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Corrente

I can accept Bush butchering Lincoln, but must He butcher Eisenhower? Granted, Bush's Veteran's Day speech wasn't the weird travesty that His D-Day s

I can accept Bush butchering Lincoln, but must He butcher Eisenhower?

Granted, Bush's Veteran's Day speech wasn't the weird travesty that His D-Day speech was—but still..

Here's the Eisenhower quote in context:

At a distance, their headstones look alike. Yet every son or daughter, mom or dad who visits will always look first at one.General Eisenhower put it well in 1944, when he wrote his wife, Mamie, about "the homes that must sacrifice their best." The families who come here have sacrificed someone precious and irreplaceable in their lives -- and our nation will always honor them.
(via Whited Sepulchre House transcript)

Standard issue Bush bathos and fakery, you think? No. Here's the whole quote from Eisenhower; I've crossed out the parts that Bush left out, for vividness:

How I wish this cruel business of war could be completed quickly. Entirely aside from longing to return to you it is a terribly sad business to total up the casualties each day even in an air war and to realize how many youngsters are gone forever. A man must develop a veneer of callousness that lets him consider such things dispassionately; but he can never escape a recognition of the fact that back home the news brings anguish and suffering to families all over the country. Mothers, fathers, brothers, sisters, wives and friends must have a difficult time preserving any comforting philosophy and retaining any belief in the eternal rightness of things. War demands real toughness of fiber-not only in the soldiers that must endure, but in the homes that must sacrifice their best.
(via Women of Wars)

 
General Eisenhower put it well in 1944, when he wrote his wife, Mamie, about "the homes that must sacrifice their best." The families who come here have sacrificed someone precious and irreplaceable in their lives -- and our nation will always honor them.
(via Whited Sepulchre House transcript)
Standard issue Bush bathos and fakery, you think? No. Here's the whole quote from Eisenhower; I've crossed out the parts that Bush left out, for vividness:

How I wish this cruel business of war could be completed quickly. Entirely aside from longing to return to you it is a terribly sad business to total up the casualties each day even in an air war and to realize how many youngsters are gone forever. A man must develop a veneer of callousness that lets him consider such things dispassionately; but he can never escape a recognition of the fact that back home the news brings anguish and suffering to families all over the country. Mothers, fathers, brothers, sisters, wives and friends must have a difficult time preserving any comforting philosophy and retaining any belief in the eternal rightness of things. War demands real toughness of fiber-not only in the soldiers that must endure, but in the homes that must sacrifice their best.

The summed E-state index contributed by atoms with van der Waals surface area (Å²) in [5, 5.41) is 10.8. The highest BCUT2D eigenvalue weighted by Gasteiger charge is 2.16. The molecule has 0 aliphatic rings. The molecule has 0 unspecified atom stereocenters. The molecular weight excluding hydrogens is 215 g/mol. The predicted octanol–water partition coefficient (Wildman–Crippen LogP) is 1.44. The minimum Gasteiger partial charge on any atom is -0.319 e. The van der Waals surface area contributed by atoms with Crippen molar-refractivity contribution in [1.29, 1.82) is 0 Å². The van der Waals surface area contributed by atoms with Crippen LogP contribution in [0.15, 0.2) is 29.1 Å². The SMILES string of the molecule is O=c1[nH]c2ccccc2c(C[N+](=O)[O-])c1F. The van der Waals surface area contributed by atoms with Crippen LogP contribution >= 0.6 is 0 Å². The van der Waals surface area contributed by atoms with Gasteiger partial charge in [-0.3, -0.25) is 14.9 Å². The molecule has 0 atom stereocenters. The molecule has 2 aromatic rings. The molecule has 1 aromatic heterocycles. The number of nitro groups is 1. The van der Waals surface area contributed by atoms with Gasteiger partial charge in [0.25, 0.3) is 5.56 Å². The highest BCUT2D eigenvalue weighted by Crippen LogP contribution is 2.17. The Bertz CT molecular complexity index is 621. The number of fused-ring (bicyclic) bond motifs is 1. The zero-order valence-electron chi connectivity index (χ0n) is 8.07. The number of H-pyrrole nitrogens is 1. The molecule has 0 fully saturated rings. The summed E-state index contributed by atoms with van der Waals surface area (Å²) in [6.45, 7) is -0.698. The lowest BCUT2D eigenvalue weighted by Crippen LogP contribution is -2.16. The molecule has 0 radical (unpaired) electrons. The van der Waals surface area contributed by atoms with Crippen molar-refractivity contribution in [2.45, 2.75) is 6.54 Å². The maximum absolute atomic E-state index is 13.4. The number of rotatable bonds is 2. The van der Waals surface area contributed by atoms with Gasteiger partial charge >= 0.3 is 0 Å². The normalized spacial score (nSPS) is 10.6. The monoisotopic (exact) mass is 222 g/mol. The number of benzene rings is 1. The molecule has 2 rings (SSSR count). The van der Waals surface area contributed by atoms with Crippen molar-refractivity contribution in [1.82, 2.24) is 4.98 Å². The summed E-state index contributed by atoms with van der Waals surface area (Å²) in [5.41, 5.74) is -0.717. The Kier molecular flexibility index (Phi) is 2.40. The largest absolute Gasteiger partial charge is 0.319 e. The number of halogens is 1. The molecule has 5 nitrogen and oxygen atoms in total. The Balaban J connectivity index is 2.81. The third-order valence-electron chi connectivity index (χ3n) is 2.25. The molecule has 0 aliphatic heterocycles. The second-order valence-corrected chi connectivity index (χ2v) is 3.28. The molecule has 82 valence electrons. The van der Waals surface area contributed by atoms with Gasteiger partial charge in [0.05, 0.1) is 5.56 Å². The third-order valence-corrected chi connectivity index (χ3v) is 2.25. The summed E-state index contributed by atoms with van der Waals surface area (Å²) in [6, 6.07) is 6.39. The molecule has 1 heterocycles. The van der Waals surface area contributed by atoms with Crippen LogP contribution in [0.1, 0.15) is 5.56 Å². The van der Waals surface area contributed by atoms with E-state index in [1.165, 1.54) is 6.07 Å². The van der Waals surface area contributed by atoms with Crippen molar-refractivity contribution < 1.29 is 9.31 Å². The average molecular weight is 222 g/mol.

(via Women of Wars)

Funny how Bush left out the arithmetic part ("total up the casualties"), the empathatic part ("the news brings anguish"), the longing for peace ("this cruel business"), and the challenge to faith ("a difficult time preserving any comforting philosophy.") Read on...

A liar and a coward                  Here's What's Left
Vice President Cheney on Larry King Live:

KING: Amnesty International condemns the United States. How do you react?

D. CHENEY: I don't take them seriously[.]

KING: Not at all?

D. CHENEY: No. I -- frankly, I was offended by it. I think the fact of the matter is, the United States has done more to advance the cause of freedom, has liberated more people from tyranny over the course of the 20th century and up to the present day than any other nation in the history of the world. Think about what we did in World War I, World War II, throughout the Cold War. Just in this administration, we've liberated 50 million people from the Taliban in Afghanistan and from Saddam Hussein in Iraq, two terribly oppressive regimes that slaughtered hundreds of thousands of their own people. Funny how Bush left out the arithmetic part ("total up the casualties"), the empathatic part ("the news brings anguish"), the longing for peace ("this cruel business"), and the challenge to faith ("a difficult time preserving any comforting philosophy.") Read on...

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